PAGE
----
I chose China partly because I grew up in Asia and I knew the historical attitudes toward girls there. It broke my heart that these girls were abandoned just because they were girls. I didn't actually specify that I wanted a girl, but I knew there was almost no chance I would get a boy from China (this was a few years ago). My other reason for choosing China was they seemed the most organized and ethical. This has been called into question, of course, but that was the information we had at the time.

My attitudes have changed as I've learned more about adoption/orphans over the years. My last adoption was an older child because I learned that older children have such a slim chance to be adopted. If I were going to adopt again I would probably specify a boy this time, as I now know that they have less chance of being adopted than a girl.

LAH

travelmom and more said...

My husband is AA and we adopted from China because I had wanted to adopt from China for a very long time, we didn't even look into any other programs. As our second adoption drug out longer and longer I started looking at other programs and the domestic adoption agencies that work to place AA children specifically don't work in my state. One domestic adoption agency told me for 30K we would have an infant placement within a month, which smelled of corruption. In domestic newborn adoptions a birthmother chooses the parents. I assume the AP can choose if they are open to various races, but the idea of “selling” my-self as a good parent never felt right to me. It is important that birthmothers take an active role in deciding the future of their children so I agree with this process, but it wasn’t something I wanted to participate in. IA is as popular as it is because it is more predictable than domestic adoption both in terms of process, timelines (although not China these days) and financially. I also think there is concern about open adoptions and neo-natal exposure to drugs or alcohol. Although drug exposure is a risk factor in China, culturally Chinese women are much less likely to drink excessively, smoke or do drugs than American women. If I weren’t three years and many dollars into a wait for a second child, I would reconsider a domestic AA adoption but right now this is not feasible for us. A few months ago I even called the state about a foster adoption program, but they don’t place many young children and their goal is to place children back with their families. This is maybe the right goal for the foster program but not for my family.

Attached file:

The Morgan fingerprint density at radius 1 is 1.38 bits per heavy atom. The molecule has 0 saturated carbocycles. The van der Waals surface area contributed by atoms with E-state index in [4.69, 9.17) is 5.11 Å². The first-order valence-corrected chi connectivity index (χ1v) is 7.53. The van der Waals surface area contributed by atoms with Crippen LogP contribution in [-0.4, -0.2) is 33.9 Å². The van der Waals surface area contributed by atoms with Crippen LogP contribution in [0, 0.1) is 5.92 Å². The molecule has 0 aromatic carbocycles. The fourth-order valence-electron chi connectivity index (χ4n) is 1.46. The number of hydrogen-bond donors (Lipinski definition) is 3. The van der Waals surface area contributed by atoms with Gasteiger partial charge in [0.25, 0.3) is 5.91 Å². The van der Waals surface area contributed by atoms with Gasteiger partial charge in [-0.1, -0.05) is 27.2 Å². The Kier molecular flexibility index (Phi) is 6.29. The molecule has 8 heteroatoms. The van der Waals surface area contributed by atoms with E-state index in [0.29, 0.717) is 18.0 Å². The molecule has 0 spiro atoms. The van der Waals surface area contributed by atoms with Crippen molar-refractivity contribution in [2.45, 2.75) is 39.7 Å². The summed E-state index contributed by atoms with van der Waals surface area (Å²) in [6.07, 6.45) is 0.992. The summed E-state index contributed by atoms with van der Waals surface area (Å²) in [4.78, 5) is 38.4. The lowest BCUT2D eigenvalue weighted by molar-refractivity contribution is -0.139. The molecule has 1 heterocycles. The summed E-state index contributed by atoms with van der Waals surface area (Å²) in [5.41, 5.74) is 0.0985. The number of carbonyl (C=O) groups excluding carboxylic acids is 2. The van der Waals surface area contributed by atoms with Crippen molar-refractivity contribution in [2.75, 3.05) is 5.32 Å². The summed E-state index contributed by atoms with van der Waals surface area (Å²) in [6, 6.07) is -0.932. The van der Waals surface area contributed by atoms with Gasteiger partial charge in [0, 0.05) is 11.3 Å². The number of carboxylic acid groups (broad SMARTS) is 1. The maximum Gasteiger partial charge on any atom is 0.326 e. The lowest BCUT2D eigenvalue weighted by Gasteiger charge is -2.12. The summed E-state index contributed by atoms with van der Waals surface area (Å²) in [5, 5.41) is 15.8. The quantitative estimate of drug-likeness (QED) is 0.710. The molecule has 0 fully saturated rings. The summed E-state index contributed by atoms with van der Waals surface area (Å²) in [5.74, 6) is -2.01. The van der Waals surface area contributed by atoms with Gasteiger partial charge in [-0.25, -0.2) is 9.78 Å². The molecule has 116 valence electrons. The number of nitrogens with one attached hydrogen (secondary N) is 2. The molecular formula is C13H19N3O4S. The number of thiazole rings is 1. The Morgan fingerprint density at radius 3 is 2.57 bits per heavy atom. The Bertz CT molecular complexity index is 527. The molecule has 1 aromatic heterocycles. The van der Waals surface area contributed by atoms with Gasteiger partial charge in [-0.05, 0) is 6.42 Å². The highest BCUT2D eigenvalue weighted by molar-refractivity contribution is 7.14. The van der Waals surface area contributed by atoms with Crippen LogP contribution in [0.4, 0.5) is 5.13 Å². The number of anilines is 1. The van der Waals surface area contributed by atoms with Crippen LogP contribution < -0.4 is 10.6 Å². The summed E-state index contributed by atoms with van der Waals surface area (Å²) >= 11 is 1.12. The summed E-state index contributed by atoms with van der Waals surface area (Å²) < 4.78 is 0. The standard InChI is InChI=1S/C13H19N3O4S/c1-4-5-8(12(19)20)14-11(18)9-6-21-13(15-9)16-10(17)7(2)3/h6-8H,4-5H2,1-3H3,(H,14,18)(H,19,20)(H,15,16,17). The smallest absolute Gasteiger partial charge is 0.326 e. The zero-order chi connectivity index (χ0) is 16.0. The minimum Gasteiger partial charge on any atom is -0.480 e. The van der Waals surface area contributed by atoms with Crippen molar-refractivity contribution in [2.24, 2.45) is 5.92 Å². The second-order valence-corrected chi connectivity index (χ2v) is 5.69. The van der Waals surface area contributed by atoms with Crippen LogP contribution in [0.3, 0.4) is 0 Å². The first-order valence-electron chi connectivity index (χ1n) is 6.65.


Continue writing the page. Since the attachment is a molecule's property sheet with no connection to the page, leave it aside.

Anonymous said...

I wonder what state the residents resided from that took part in the study(?) For example, where I live there are many Latino families, hence many Latino communities. Therefore, if I was looking at a domestic adoption, I might have chosen Latino over AA for that reason alone. This is not to undermine that racism and light skin preference (even w/in some of the AA and Asian communities) is alive and well.

The girl preference is not a shock AT ALL. I still believe that both married and single women drive the adoption, and are more comfortable with the idea of raising a child of their own gender.

Mikenjane said...

I haven't had time to look at the study, but I think possibly the availability of girls (through the Chinese IA program) might have something to do with the high percentage of female adoptions in the last decade. Also the high percentage of non-AA adoptions.

Similarly, the long waits in China are causing prospective APs initially comfortable with adopting an Asian girl to take a second look at domestic adoption and the adoption of boys and other minorities. Many are changing their minds, which is very positive.

I think the choice factor in adoption has the effect of exposing prejudices that many people may not have been aware of (both personally and in the case of extended family members). This can be good b/c it forces you to talk about topics that are otherwise hidden, but it is also uncomfortable, as I know.

Jessica said...

I'm an adoptive mother to a girl and boy, both born in Guatemala and brown-skinned. My observation is that most adoptions are "driven" by women, who obviously are more familiar with "being a girl." This makes sense to me. For our second adoption, we specifically requested a boy because we had learned they are "harder" to place.

Anonymous said...

My husband and I are APs of a Korean son and from what we understand, there is a huge preference for girls in domestic Korean adoptions. They appear to want bio sons to "carry the family name" and prefer adoptee daughters. We really had no gender preference.

As for why we didn't consider African American adoptions, it's because so very many African Americans themselves consider it cultural genocide. Nobody in my family would have had a problem with it: we have mixed race couples in my family. But the African American community at large is really opposed to black children being raised by whites. There's a woman who writes a column about her adoption experiences in the "Korean Quarterly." She and her husband adopted an African American girl and a Korean boy. They live in a very racially diverse area and it is not uncommon for African Americans to call out insults to her and her family as they are walking down the street. I really didn't want my child to have to deal with that level of hostility. (Yes, I am aware that not all Koreans like transracial adoptions either, but I have to say that we haven't encountered any hostility--at least not overt.)